Here, there is undeniably some degree of resemblance between ASSURANCIA and ASSURANT but this comes from the shared feature – “ASSURAN” – which is suggestive of insurance, the industry in which both parties offer their services. This is why, in my view, the non-common features of these competing trademarks – the suffixes “T” and “CIA” – are so critical to the whole confusion analysis. In Ultravite Laboratories Ltd. v Whitehall Laboratories Ltd. ( SCR 734 at p 737 citing Sealy Sleep Products Limited v Simpson’s-Sears Limited (1960), 33 CPR 129 at 136), the Supreme Court of Canada cautioned against concentrating the confusion analysis on the similarities of competing trademarks:
“It is not a proper approach to the determination of whether one trade mark is confusing with another to break them up into their elements, concentrate attention upon the elements that are similar and conclude that because there are similarities in the trade marks, the trade marks as a whole are confusing with another. Trade marks may be different from one another and, therefore, not confusing with another when looked at in their totality, even if there are similarities in some of the elements when viewed separately. It is the combination of the elements that constitutes the trade mark and it is the effect of the trade- mark as a whole, rather than of any particular part in it, that must be considered.”
 In the present case, I consider that as both trademarks clearly suggest insurance by the common element used, the rest of the trademarks as a whole are sufficient to distinguish their sounds and, to a certain extent, their appearances as well. I see, therefore, no reason to interfere with the Board’s finding that although they share some resemblance, the trademarks at issue, when taken as a whole, are, by virtue of their non-common features, dissimilar in sound and ultimately distinguishable to the average consumer.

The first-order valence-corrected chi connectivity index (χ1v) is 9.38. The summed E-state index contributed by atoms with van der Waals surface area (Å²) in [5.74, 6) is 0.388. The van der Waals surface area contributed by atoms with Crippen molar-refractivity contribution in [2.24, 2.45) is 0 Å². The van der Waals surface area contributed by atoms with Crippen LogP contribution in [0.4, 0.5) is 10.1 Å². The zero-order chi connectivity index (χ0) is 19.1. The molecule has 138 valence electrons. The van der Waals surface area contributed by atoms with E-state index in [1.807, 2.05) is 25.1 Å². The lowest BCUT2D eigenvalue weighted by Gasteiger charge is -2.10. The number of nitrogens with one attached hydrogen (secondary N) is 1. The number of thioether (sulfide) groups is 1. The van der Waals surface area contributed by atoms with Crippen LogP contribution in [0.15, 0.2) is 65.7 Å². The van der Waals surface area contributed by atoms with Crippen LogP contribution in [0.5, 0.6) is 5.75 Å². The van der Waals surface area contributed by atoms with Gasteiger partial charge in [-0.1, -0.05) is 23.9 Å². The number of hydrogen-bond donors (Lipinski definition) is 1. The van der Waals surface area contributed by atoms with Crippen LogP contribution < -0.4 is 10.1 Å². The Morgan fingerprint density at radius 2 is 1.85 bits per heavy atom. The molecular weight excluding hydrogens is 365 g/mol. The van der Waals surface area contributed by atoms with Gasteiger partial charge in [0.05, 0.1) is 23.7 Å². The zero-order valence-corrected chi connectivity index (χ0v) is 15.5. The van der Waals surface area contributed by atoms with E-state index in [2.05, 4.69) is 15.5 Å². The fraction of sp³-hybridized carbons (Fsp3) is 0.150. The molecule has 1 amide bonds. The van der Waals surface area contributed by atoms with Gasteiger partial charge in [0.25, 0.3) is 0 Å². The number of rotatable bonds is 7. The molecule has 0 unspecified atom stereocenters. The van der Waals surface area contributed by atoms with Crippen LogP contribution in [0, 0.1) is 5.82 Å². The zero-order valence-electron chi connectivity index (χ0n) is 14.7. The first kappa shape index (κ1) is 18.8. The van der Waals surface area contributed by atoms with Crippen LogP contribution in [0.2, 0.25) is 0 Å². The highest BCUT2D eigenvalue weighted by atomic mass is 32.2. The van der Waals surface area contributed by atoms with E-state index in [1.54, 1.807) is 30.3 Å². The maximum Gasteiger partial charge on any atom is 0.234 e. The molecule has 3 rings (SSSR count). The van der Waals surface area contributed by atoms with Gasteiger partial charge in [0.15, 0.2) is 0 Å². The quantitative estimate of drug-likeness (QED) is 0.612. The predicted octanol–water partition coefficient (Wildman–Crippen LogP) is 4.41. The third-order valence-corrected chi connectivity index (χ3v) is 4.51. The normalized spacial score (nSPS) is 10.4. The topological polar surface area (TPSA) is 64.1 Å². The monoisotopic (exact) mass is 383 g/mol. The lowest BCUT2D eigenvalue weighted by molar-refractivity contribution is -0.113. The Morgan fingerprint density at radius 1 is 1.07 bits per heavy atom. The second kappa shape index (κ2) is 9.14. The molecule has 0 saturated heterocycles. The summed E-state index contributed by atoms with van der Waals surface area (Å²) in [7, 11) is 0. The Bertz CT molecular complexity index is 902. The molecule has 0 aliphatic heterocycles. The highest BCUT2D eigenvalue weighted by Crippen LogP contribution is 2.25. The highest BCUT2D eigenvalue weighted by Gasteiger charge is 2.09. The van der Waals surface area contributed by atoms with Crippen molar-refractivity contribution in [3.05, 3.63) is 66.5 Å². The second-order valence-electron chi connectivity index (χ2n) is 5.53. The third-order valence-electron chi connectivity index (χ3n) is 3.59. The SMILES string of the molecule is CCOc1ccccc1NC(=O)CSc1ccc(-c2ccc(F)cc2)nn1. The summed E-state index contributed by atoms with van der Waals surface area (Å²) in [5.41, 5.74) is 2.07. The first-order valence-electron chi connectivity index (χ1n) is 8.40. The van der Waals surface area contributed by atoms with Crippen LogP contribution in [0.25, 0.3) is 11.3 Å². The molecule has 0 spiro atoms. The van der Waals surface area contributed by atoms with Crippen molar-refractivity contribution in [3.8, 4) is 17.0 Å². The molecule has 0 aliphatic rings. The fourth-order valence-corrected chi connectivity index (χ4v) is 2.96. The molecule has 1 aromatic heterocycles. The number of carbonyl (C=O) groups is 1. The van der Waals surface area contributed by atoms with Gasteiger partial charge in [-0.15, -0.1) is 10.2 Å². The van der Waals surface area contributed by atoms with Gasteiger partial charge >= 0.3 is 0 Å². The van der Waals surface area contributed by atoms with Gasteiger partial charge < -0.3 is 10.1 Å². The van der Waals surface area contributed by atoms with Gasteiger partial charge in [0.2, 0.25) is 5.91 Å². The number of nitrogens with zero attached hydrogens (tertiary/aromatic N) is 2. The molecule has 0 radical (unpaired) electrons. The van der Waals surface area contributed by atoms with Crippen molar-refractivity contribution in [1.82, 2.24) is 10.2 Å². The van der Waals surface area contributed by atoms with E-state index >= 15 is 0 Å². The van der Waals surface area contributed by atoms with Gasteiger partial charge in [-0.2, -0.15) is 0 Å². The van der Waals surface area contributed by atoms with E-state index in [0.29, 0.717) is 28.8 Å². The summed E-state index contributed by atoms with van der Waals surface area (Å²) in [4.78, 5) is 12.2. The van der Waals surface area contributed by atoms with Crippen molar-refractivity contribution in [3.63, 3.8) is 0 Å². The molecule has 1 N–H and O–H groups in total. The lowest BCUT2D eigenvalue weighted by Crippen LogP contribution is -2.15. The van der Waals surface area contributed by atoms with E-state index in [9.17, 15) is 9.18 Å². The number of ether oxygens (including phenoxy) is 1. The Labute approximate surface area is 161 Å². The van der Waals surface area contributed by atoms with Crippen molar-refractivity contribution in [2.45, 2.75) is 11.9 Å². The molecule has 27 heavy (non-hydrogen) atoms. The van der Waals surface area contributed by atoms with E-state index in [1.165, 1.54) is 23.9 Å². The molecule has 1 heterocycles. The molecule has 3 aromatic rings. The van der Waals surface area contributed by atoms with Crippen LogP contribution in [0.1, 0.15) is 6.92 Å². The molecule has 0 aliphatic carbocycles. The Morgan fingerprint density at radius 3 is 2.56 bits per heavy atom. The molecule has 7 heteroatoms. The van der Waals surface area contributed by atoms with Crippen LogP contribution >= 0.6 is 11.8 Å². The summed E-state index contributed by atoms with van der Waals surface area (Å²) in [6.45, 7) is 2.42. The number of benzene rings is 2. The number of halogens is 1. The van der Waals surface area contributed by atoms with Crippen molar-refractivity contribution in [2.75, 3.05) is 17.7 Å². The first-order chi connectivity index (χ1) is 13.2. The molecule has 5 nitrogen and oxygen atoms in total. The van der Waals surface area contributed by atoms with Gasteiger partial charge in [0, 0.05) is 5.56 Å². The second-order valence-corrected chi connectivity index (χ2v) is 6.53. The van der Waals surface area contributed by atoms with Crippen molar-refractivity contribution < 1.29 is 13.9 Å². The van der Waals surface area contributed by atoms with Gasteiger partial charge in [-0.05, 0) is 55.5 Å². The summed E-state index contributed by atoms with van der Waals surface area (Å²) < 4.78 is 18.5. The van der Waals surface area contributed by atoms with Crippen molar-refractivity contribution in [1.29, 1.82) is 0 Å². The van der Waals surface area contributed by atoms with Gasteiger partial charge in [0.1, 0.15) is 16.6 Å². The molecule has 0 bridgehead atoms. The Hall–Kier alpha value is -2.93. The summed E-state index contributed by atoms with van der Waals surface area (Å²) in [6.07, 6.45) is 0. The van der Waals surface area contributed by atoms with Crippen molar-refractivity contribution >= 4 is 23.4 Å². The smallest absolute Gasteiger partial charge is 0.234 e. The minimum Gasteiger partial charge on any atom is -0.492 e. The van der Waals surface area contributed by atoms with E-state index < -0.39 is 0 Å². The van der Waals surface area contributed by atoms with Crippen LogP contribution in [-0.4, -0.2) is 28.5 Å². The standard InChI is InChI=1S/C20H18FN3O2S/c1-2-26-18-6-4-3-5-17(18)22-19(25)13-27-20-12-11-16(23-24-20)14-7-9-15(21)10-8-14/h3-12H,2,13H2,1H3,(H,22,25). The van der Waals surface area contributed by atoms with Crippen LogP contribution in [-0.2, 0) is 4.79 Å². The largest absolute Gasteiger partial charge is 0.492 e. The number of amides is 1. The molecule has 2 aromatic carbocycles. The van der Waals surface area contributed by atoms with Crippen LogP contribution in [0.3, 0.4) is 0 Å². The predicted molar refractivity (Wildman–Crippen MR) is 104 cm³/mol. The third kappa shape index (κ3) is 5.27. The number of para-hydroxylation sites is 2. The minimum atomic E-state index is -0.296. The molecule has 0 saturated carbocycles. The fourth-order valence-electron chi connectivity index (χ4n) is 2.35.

Justic LeBlanc rejected the Applicant’s argument that the Board failed to consider the marks from the perspective of an Anglophone consumer who would consider “Assurant” to be an invented word of high inherent distinctiveness. Rather, Justice LeBlanc, following Smithkline Beecham Corp v. Pierre Fabre Medicament and Bluedot Jeanswear, held that a trademark is suggestive of the associated products or services in English or French is detrimental to its distinctiveness. Attributing a high level of distinctiveness to “Assurant” in the English language would improperly give the Applicant the exclusive right of the majority of the French word for “insurance”.
Considering all of the surrounding circumstances, including the state of the register showing 69 entries containing “ASSUR” associated with insurance, Justice LeBlanc held that while some degree of confusion is to be expected between the suggestive marks, the suffixes “T” and “CIA” are enough to differentiate the marks.
A copy of the Judgment and Reasons of Justice LeBlanc can be found here.